This week marks the 5th Anniversary of Double Fine Adventure – February 8th, to be exact. To celebrate the crowdfunding platform that changed the gaming industry, we’re going to dedicate this entire week to examining the campaign in detail over on our YouTube channel. To kick off the festivities, we begin with Kicked!, and a look at what made the campaign both so successful, beloved, and hated.

To this day, Double Fine Adventure remains my favorite Kickstarter campaign, despite all the hate that once surrounded it. Most of that is garbage, but you can be forgiven for thinking the hate towards the campaign is justified. Just look at it. By modern standards it’s atrocious, and nobody would ever get a fraction of a fraction of what Double Fine received if they trotted that out today.

But Double Fine wasn’t necessarily pitching a game with this campaign, they were pitching a process. We’ll go into this in more detail in our videos throughout the week, but Double Fine was trying to do three things with this campaign: establish crowdfunding an effective way to raise money for developers, document the entire process of game developer for the general public, and bring back adventure games.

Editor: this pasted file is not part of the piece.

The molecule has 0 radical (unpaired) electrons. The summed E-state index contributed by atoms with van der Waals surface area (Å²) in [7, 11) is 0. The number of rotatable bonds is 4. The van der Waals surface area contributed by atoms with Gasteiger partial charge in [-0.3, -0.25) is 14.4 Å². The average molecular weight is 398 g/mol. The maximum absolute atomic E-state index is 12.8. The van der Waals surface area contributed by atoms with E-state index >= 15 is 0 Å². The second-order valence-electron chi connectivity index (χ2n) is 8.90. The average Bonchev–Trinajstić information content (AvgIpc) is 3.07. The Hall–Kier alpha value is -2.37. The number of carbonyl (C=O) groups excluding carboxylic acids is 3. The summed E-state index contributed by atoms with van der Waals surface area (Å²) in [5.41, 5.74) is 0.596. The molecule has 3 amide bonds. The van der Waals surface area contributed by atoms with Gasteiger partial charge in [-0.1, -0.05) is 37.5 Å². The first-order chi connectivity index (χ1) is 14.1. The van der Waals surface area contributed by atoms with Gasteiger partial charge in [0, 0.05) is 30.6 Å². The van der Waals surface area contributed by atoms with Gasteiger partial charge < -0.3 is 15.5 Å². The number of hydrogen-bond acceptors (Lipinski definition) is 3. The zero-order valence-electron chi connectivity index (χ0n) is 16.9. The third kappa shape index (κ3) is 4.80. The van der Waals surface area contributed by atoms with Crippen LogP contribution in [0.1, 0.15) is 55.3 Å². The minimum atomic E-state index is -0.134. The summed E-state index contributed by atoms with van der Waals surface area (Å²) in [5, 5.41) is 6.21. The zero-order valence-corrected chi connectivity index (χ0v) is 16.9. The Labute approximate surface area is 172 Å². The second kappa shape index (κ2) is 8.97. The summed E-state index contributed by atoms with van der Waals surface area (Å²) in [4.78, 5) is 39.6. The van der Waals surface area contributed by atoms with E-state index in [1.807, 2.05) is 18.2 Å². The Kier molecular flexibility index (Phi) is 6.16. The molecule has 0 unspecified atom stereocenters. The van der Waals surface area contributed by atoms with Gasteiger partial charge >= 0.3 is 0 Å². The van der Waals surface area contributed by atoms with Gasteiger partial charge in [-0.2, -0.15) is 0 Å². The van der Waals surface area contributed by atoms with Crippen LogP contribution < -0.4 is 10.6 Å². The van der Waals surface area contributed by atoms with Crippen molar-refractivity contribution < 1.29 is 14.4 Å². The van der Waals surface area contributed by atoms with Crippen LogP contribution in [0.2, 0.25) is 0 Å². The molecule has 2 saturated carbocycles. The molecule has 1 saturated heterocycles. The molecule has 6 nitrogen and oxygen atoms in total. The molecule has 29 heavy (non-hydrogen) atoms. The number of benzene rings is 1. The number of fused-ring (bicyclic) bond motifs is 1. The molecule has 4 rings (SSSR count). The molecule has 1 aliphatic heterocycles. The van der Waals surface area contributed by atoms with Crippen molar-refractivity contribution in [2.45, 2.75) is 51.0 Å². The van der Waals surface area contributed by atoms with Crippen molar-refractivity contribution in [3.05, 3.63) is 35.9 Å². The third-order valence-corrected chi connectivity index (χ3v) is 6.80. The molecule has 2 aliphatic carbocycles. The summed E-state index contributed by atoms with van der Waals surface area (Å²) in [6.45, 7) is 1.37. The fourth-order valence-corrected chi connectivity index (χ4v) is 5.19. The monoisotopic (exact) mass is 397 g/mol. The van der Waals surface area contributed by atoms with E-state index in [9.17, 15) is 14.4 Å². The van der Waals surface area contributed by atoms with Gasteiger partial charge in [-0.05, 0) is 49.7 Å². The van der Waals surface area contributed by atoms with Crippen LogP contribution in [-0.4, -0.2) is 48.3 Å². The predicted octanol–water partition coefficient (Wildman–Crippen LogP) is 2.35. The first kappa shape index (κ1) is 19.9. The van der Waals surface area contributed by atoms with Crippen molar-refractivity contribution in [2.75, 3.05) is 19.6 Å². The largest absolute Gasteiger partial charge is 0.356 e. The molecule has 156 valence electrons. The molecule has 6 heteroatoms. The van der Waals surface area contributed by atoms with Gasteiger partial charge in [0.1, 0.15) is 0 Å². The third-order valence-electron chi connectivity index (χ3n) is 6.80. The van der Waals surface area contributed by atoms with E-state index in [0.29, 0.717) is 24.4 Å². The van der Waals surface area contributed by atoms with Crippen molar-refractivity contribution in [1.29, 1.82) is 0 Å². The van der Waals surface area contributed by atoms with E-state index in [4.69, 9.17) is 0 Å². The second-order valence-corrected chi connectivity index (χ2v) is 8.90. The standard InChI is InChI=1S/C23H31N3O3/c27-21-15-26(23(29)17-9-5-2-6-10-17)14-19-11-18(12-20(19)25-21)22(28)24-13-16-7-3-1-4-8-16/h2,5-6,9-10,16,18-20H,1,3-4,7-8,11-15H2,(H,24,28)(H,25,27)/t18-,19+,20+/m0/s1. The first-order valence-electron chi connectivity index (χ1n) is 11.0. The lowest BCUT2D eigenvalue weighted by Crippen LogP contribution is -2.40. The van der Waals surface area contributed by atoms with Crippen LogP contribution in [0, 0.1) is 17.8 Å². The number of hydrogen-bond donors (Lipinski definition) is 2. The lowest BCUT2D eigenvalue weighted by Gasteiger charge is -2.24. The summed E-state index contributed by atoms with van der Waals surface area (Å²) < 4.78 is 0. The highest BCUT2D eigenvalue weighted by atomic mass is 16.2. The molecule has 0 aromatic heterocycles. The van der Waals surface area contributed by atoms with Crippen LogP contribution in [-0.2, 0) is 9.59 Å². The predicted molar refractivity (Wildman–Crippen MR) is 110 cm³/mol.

To achieve point #2, Double Fine needed to start with a blank slate. Lead designer and company founder Tim Schafer wanted to start from the very beginning of the development process, and that meant pitching the campaign without an actual idea for the game. It was risky, but it paid off big time.

For more on what makes this campaign in particular so special, why so many people seemed to hate Double Fine in the years after the campaign, and the final result, be sure to watch today’s episode of Kicked!, and stay tuned for the rest of Double Fine Adventure Week.

About the Author

Josh Griffiths

Josh Griffiths is a writer and amateur historian. He has a passion for 3D platformers, narrative-driven games, and books. Josh is also Cliqist’s video producer. He’s currently working on his first novel, and will be doing so on and off for the next decade.

View All Articles